If you’re using a NooElec SmarTee dongle with an always-on bias tee, or if you’re powering your SAWBird through the micro USB port, set
bias_tee = falseunder
If you’re using RTL-SDR.com dongle, set
bias_tee = trueto power the SAWBird board.
7. Roughly point your antenna at the satellite
Find where the GOES-16 or GOES-17 satellites are in the sky at your location using agsattrack.com.
Note the azimuth and elevation.
Use an actual real compass to point your dish at the azimuth. I’ve been using the iPhone phone compass, which has a 20-30 degree error, rendering it practically useless.
Adjust your dish angle according to the elevation.
8. Run goesrecv and perform fine antenna adjustments
goesrecv -v -i 1 -c ~/goesrecv.conf
This will show output every second that looks something like this:
... 2018-09-15T21:52:03Z [monitor] gain: 8.44, freq: -2121.4, omega: 2.589, vit(avg): 2400, rs(sum): 0, packets: 0, drops: 55
vit(avg)stat shows the average viterbi error rate over 1 second interval (if running with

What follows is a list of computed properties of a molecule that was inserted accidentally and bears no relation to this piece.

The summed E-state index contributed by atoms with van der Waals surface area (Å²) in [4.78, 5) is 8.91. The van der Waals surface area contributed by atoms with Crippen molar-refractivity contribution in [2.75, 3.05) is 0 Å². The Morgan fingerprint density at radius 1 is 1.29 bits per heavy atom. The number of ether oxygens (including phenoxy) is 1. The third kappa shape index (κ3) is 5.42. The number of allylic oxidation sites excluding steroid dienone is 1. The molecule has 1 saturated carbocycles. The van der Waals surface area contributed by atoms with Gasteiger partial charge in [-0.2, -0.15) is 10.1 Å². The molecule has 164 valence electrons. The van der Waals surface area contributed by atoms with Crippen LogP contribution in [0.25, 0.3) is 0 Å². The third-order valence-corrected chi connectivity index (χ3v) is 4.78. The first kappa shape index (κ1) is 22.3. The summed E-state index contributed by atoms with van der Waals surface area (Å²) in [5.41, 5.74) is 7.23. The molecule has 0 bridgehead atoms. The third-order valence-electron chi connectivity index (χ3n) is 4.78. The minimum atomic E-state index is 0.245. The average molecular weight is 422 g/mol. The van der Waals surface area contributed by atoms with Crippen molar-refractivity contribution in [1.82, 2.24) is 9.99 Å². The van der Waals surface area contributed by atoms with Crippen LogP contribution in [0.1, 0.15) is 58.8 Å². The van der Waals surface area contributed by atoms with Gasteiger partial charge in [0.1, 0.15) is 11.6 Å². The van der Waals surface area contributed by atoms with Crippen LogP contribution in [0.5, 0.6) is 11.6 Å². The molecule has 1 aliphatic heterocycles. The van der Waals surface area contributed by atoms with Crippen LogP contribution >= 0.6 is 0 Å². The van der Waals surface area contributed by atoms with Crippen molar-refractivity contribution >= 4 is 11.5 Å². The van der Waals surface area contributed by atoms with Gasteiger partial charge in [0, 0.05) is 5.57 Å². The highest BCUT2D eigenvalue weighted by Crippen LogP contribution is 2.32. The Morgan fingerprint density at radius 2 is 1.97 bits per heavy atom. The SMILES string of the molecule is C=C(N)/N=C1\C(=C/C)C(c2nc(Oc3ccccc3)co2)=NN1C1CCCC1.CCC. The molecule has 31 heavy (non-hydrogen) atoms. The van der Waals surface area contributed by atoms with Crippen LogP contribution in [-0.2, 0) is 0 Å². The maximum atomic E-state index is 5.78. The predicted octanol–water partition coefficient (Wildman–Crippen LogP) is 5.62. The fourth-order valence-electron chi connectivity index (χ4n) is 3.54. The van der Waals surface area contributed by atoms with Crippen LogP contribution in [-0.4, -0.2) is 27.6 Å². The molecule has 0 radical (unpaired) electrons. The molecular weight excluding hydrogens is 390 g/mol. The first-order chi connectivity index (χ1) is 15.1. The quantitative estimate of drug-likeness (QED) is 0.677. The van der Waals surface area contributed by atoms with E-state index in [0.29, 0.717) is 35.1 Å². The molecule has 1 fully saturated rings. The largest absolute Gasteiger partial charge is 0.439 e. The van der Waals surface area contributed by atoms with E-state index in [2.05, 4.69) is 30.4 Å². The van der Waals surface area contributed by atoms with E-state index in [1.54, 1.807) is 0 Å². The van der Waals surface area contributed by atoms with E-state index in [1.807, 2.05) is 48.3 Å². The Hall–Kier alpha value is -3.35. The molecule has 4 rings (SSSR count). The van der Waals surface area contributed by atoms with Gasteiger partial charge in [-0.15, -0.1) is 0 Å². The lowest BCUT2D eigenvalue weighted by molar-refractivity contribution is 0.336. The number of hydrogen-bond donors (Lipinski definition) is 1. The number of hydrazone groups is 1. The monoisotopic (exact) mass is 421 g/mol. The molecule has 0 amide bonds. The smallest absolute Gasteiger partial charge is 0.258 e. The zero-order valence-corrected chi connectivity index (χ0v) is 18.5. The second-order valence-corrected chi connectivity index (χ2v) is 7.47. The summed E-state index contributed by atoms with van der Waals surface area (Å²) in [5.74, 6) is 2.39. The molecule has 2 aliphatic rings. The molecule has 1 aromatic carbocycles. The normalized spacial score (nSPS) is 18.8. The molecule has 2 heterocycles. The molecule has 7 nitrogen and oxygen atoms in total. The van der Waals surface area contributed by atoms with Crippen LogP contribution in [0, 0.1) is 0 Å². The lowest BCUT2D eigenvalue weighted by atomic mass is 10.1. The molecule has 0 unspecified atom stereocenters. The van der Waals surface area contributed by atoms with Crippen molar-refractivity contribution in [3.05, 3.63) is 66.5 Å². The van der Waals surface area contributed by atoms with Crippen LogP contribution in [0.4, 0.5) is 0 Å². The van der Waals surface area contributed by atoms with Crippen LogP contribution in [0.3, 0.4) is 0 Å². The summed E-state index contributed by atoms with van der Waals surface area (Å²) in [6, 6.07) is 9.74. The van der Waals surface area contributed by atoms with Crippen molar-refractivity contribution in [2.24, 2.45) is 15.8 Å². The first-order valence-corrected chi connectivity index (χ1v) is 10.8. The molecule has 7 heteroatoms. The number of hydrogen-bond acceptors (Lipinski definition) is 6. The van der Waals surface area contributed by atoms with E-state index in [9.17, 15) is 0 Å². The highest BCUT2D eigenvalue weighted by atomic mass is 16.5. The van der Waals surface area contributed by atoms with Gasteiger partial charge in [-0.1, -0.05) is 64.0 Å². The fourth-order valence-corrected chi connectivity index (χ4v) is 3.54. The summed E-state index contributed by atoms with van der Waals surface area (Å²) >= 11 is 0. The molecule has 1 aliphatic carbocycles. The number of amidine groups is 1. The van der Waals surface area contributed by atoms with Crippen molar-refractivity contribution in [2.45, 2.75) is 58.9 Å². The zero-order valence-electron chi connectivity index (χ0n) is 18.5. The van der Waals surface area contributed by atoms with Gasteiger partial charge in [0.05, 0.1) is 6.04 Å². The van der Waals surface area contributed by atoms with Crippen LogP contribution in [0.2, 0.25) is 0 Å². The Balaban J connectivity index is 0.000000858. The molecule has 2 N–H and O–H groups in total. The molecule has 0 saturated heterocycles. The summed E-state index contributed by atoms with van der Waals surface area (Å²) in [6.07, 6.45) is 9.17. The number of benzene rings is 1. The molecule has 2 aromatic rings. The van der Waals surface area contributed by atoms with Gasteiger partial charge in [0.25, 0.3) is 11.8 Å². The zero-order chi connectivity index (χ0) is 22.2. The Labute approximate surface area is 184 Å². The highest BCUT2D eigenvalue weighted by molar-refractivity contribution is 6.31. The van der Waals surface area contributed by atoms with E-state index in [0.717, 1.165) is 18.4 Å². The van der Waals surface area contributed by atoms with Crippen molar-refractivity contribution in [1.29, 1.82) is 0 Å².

If there’s no signal, the
vitvalue should be over 2000. When signal is stronger it should decrease.
This should help you point the antenna correctly. Slightly rotate the dish right or left and note whether the
viterrors are increasing or decreasing.
Once you’re at the local error minimum, perform the same process to find the minimum error rate while slightly adjusting the vertical angle.
viterrors are at their lowest, you’ve pointed the antenna. Double check the antenna position again with a compass to make sure you’re pointed at the intended satellite; GOES-17 and GOES-16 are only about 15 degrees from each other in the sky.
goesrecvand play around with the config parameters.
viterrors are under 400, and you’re observing no packet drops, you’re all set!
If the average errors are at around 1500-1800, try the following:
Terminate and restart
goesrecv. This should allow it to readjust the gain and frequency offset to get a better read on the signal.
Cool the Raspberry Pi and the RTL-SDR dongle. I’ve noticed that temperature might significantly affect reception quality.
Play around with
goesrecv.confparameters. Try adjusting the
sample_rate. For the NooElec XTR or other E4000 tuners, you might need to set your gain to
Once you decreased the error rates, but your
vitis still over 400, try making very slight adjustments to the antenna again.
10. Process packets into images
While goesrecv is running, in a separate session, run:
goesproc -c /usr/share/goestools/goesproc-goesr.conf -m packet --subscribe tcp://127.0.0.1:5004
goesprocreceives enough packets, it will start writing images and text to the locations described in